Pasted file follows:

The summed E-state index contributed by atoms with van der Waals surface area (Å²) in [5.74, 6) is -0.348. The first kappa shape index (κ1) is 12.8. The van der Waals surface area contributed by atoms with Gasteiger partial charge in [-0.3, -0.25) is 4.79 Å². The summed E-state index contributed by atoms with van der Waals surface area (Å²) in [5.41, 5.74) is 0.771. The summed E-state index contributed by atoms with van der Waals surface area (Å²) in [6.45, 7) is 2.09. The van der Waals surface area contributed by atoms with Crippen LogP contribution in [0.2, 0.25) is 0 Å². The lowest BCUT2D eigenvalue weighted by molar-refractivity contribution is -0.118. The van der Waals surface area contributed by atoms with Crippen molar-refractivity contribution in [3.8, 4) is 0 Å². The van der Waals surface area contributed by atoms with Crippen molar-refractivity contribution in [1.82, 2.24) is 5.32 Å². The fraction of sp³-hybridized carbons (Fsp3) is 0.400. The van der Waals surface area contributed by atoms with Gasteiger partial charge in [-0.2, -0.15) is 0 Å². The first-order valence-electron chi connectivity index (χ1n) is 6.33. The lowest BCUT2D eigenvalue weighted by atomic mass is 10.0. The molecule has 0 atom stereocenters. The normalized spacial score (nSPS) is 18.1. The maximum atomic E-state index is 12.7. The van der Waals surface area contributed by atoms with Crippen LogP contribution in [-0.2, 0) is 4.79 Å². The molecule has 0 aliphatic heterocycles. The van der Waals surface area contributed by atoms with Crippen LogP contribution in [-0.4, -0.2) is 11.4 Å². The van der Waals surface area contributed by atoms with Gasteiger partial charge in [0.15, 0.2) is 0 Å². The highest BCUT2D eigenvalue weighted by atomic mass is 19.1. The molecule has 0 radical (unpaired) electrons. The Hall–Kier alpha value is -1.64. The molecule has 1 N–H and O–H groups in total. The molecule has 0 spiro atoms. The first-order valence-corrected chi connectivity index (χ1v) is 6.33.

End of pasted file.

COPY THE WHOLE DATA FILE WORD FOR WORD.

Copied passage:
The summed E-state index contributed by atoms with van der Waals surface area (Å²) in [5.74, 6) is -0.348. The first kappa shape index (κ1) is 12.8. The van der Waals surface area contributed by atoms with Gasteiger partial charge in [-0.3, -0.25) is 4.79 Å². The summed E-state index contributed by atoms with van der Waals surface area (Å²) in [5.41, 5.74) is 0.771. The summed E-state index contributed by atoms with van der Waals surface area (Å²) in [6.45, 7) is 2.09. The van der Waals surface area contributed by atoms with Crippen LogP contribution in [0.2, 0.25) is 0 Å². The lowest BCUT2D eigenvalue weighted by molar-refractivity contribution is -0.118. The van der Waals surface area contributed by atoms with Crippen molar-refractivity contribution in [3.8, 4) is 0 Å². The van der Waals surface area contributed by atoms with Crippen molar-refractivity contribution in [1.82, 2.24) is 5.32 Å². The fraction of sp³-hybridized carbons (Fsp3) is 0.400. The van der Waals surface area contributed by atoms with Gasteiger partial charge in [-0.2, -0.15) is 0 Å². The first-order valence-electron chi connectivity index (χ1n) is 6.33. The lowest BCUT2D eigenvalue weighted by atomic mass is 10.0. The molecule has 0 atom stereocenters. The normalized spacial score (nSPS) is 18.1. The maximum atomic E-state index is 12.7. The van der Waals surface area contributed by atoms with Crippen LogP contribution in [-0.2, 0) is 4.79 Å². The molecule has 0 aliphatic heterocycles. The van der Waals surface area contributed by atoms with Crippen LogP contribution in [-0.4, -0.2) is 11.4 Å². The van der Waals surface area contributed by atoms with Gasteiger partial charge in [0.15, 0.2) is 0 Å². The highest BCUT2D eigenvalue weighted by atomic mass is 19.1. The molecule has 0 radical (unpaired) electrons. The Hall–Kier alpha value is -1.64. The molecule has 1 N–H and O–H groups in total. The molecule has 0 spiro atoms. The first-order valence-corrected chi connectivity index (χ1v) is 6.33.